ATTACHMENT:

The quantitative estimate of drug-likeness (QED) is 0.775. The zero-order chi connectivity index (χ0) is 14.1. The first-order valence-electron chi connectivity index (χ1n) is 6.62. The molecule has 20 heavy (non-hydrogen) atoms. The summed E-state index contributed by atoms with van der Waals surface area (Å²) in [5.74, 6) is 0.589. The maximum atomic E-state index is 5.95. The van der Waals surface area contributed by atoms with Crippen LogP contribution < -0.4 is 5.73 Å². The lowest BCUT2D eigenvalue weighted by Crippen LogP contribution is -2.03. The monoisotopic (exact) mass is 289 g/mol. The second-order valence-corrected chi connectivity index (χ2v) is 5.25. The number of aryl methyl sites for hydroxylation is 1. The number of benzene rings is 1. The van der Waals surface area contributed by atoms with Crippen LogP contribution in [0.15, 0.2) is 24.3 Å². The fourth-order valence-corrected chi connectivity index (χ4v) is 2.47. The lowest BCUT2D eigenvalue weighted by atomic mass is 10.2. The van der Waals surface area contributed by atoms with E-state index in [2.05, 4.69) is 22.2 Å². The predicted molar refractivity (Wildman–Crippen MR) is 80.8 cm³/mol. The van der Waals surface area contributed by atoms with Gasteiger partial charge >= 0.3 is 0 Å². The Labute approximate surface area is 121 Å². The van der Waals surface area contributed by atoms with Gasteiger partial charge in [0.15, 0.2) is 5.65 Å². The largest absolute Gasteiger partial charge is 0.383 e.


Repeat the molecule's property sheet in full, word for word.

The quantitative estimate of drug-likeness (QED) is 0.775. The zero-order chi connectivity index (χ0) is 14.1. The first-order valence-electron chi connectivity index (χ1n) is 6.62. The molecule has 20 heavy (non-hydrogen) atoms. The summed E-state index contributed by atoms with van der Waals surface area (Å²) in [5.74, 6) is 0.589. The maximum atomic E-state index is 5.95. The van der Waals surface area contributed by atoms with Crippen LogP contribution < -0.4 is 5.73 Å². The lowest BCUT2D eigenvalue weighted by Crippen LogP contribution is -2.03. The monoisotopic (exact) mass is 289 g/mol. The second-order valence-corrected chi connectivity index (χ2v) is 5.25. The number of aryl methyl sites for hydroxylation is 1. The number of benzene rings is 1. The van der Waals surface area contributed by atoms with Crippen LogP contribution in [0.15, 0.2) is 24.3 Å². The fourth-order valence-corrected chi connectivity index (χ4v) is 2.47. The lowest BCUT2D eigenvalue weighted by atomic mass is 10.2. The van der Waals surface area contributed by atoms with E-state index in [2.05, 4.69) is 22.2 Å². The predicted molar refractivity (Wildman–Crippen MR) is 80.8 cm³/mol. The van der Waals surface area contributed by atoms with Gasteiger partial charge >= 0.3 is 0 Å². The Labute approximate surface area is 121 Å². The van der Waals surface area contributed by atoms with Gasteiger partial charge in [0.15, 0.2) is 5.65 Å². The largest absolute Gasteiger partial charge is 0.383 e.